Deubiquitinases: A Backdoor into Undruggable Targets?

Molecular model of the yeast proteasome.

Molecular model of the yeast proteasome.

Ubiquitin modification of a protein directs events such as targeting for proteasomal degradation. Targeting a protein for degradation through ubiquitin modification is one way to regulate the amount of time a signaling protein, such as a kinase or other enzyme, is available to participate in cell signaling events. Deubiquitinases (DUBs) are enzymes that cleave the ubiquitin tags from proteins, and they have been implicated in several diseases, including cancer.

With their roles in the stabilization of proteins involved in cell cycle progression and other critical processes, DUBs are promising targets for small molecule inhibitors, particularly since they may provide a “back door” for targeting otherwise intractable, undruggable proteins by modulating their half lives. However, finding small molecule inhibitors of the ubiquitin proteases to date has not been trivial. Here we highlight two papers describing the identification and characterization of small molecule inhibitors against the DUB USP7. Continue reading

Review: Validation of a high throughput cell-based assay to screen compounds for mitochondrial toxicity

mitotox_covertipDrug-induced mitochondrial toxicity is a concern for pharmaceuticals that was, until recently, limited by the availability of a cell-based assay that is amenable to rapid high-throughput screening. Incorporating high-throughput assay chemistry that can detect mitochondrial dysfunction early in drug discovery programs provides the opportunity to identify potential mitotoxicants before they reach clinical trials or the market population.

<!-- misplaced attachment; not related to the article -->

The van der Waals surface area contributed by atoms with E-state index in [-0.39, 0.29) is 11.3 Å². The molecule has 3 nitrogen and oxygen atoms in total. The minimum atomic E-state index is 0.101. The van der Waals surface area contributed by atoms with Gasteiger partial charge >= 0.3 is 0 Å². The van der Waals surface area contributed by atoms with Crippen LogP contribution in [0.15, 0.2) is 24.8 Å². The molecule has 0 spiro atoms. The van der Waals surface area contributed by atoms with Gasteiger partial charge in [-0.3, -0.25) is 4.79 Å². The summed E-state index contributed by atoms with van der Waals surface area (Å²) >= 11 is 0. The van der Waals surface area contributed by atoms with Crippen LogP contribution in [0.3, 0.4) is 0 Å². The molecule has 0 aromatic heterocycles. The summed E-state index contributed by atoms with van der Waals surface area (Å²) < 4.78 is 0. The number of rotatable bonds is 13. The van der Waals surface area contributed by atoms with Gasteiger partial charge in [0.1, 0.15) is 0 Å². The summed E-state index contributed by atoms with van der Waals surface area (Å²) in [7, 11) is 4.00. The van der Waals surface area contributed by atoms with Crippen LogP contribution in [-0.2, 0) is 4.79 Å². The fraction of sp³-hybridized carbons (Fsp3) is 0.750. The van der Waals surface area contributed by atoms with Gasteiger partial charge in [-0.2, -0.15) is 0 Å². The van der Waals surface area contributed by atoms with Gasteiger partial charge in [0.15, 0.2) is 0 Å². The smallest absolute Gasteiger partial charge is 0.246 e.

In the paper reviewed here (1) Swiss and colleagues have validated the use of a commercially available Mitochondrial ToxGlo™ Asssay (2) to replace traditional methods that not only require expensive reagents and/or equipment but also do not lend themselves easily to high-throughput screening formats. Continue reading

The 64 billion dollar question: Is my compound or treatment toxic?

CellTox™ Green Dye is excluded from viable cells, but it binds to DNA from cells with compromised membrane integrity.

CellTox™ Green Dye is excluded from viable cells, but it binds to DNA from cells with compromised membrane integrity.

Determining the exact cause/effect relationship between a treatment and a cellular outcome is not a simple matter, but is critical for really understanding how therapeutic treatments affect target cells or exercise any off-target effects.

Four key factors are critical for determining whether or not a particular treatment or compound is toxic.

  1. Dosage (usually addressed by a dilution series)
  2. Exposure time
  3. Mechanism of Action
  4. Cell Type

In a recent Promega Webinar, A Cytotoxicity Assay That Fits Your Timeline, Promega scientist Dr. Andrew Niles presented the CellTox™ Green Cytotoxicity Assay—a new tool that gives researchers more power to answer the question “Is my compound or treatment toxic?” Continue reading